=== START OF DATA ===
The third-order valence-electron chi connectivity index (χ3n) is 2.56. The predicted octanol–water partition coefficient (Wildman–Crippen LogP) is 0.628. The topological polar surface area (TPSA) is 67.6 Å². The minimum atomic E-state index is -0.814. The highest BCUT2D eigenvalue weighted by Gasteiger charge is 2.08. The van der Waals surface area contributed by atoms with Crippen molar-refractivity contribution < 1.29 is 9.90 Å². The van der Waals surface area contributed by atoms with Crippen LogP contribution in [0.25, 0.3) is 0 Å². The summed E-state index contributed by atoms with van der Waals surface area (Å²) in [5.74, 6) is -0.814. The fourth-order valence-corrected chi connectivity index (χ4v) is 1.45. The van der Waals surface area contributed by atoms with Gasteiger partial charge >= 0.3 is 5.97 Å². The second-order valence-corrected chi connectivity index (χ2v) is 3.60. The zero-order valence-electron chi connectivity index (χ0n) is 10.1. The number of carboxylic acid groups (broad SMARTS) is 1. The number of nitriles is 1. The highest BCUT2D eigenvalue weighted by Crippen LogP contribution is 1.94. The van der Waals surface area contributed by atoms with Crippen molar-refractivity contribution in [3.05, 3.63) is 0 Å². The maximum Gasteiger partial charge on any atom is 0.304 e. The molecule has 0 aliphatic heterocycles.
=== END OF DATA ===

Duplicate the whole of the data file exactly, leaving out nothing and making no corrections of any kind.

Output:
The third-order valence-electron chi connectivity index (χ3n) is 2.56. The predicted octanol–water partition coefficient (Wildman–Crippen LogP) is 0.628. The topological polar surface area (TPSA) is 67.6 Å². The minimum atomic E-state index is -0.814. The highest BCUT2D eigenvalue weighted by Gasteiger charge is 2.08. The van der Waals surface area contributed by atoms with Crippen molar-refractivity contribution < 1.29 is 9.90 Å². The van der Waals surface area contributed by atoms with Crippen LogP contribution in [0.25, 0.3) is 0 Å². The summed E-state index contributed by atoms with van der Waals surface area (Å²) in [5.74, 6) is -0.814. The fourth-order valence-corrected chi connectivity index (χ4v) is 1.45. The van der Waals surface area contributed by atoms with Gasteiger partial charge >= 0.3 is 5.97 Å². The second-order valence-corrected chi connectivity index (χ2v) is 3.60. The zero-order valence-electron chi connectivity index (χ0n) is 10.1. The number of carboxylic acid groups (broad SMARTS) is 1. The number of nitriles is 1. The highest BCUT2D eigenvalue weighted by Crippen LogP contribution is 1.94. The van der Waals surface area contributed by atoms with Crippen molar-refractivity contribution in [3.05, 3.63) is 0 Å². The maximum Gasteiger partial charge on any atom is 0.304 e. The molecule has 0 aliphatic heterocycles.